25 Nov 5 Thanksgiving Swaps for a Healthy Holiday
This year, don’t simply fall back on all of the usual Turkey Day recipes. There are some really great nutrient dense players (a.k.a. fruits and veggies) in our Thanksgiving repertoire. They’re just usually smothered in cheese, drowning in dollops of butter and cream or lost in mounds of sugar and salt. I think this is the perfect setting to let these beauties shine (seriously, the colors will pop on your table). Whether you’re cooking for a house full of guests or bringing a dish for your host, you can put a healthy twist on some of these holiday classics – or at least make them lighter fare.
Candied Yams or Sweet Potatoes
Sweet potatoes are not only packed with vitamins A and C, fiber and potassium, but they are, in fact, naturally sweet. So why douse them with sugar, marshmallow and butter? If you think your guests can’t live without a “candied” dish, try this roasted version with honey and cinnamon.
You can also try drizzling canola or olive oil over roasted sweet potatoes and sprinkling salt and pepper. Go a step further and add savor by mixing them with herbs and spices like cilantro, chili powder, and cumin. Don’t forget, if you keep the skins on, you’ll get extra fiber!
Green Bean Casserole
These casseroles often mask their star ingredient with creamed soup, cheese, butter and too much salt. Green beans are rich in vitamins A, C and K, iron, folate and fiber. Steaming green beans is so much faster than putting together a casserole and all you have to do to make them delicious is toss them with garlic, olive oil, salt and pepper. You can get fancier with the addition of lemon juice, chopped herbs, almond slivers or a sprinkle of Parmesan cheese.
Cranberries are rich in antioxidants and fiber but cranberry sauce is usually packed with sugar to offset their tartness. Steer clear of the canned cranberry sauces full of high fructose corn syrup. Instead, try a homemade recipe using fresh cranberries and take control over how much sugar is added to your sauce. You can use more natural sweeteners like pineapple or orange juice and fruits like apples, oranges, or pears with a drizzle of honey.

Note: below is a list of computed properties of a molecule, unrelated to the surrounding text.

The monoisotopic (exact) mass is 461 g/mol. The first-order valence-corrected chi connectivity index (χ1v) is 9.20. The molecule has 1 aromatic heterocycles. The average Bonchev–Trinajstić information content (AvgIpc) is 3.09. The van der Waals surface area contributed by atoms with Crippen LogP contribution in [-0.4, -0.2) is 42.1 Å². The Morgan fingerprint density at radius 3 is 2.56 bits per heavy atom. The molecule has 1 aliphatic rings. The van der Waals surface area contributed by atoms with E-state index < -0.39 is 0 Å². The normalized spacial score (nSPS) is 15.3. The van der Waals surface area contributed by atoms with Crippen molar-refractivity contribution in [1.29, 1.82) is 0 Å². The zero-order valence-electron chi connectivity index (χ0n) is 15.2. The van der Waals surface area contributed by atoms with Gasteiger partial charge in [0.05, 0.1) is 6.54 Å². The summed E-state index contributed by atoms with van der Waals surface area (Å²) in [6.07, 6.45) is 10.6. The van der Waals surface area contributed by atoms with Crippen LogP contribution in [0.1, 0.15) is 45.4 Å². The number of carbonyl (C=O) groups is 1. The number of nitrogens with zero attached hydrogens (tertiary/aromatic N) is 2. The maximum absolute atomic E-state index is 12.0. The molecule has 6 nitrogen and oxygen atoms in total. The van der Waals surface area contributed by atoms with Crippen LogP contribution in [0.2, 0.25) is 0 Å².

How can you beat a dessert that contributes to your daily servings of vegetables and provides you with nutrients like vitamin A, fiber, and potassium? For a lighter pie, you can swap the cream or evaporated whole milk in the filling with evaporated nonfat milk. Try a graham cracker or whole-wheat pastry flour crust instead of using all-purpose flour and top your pie with a dollop of Greek yogurt mixed with pure maple syrup instead of whipped cream. Since almost all of the nutrients are found in the pumpkin filling, you can ditch that heavy crust altogether and try a pumpkin custard to reduce the saturated fat, sugar and total calories.
No need to serve sugary sodas during the big feast. It’s easy to offer a pitcher of seltzer water with a display of colorful citrus slices, berries, cucumbers and mint leaves. Then, you can let your guests flavor their sparkling water just the way they like it. You can also have a festive cranberry spritzer ready for your guests as they arrive.
Bottom Line: Thanksgiving doesn’t have to be so restrictive and guilt ridden. With just a few simple swaps you can reduce your total number of calories, especially empty calories and fill up on a variety of nutrient dense fruits and vegetables. Just remember to practice mindful eating, use smaller portions, and enjoy the company!
Kim has a Master’s of Science in Nutrition Education from Teachers College, Columbia University and just recently passed the registered dietitian exam. She plans to start a private practice as an RD to share her passion for healthy eating and an active lifestyle. You can find her via LinkedIn.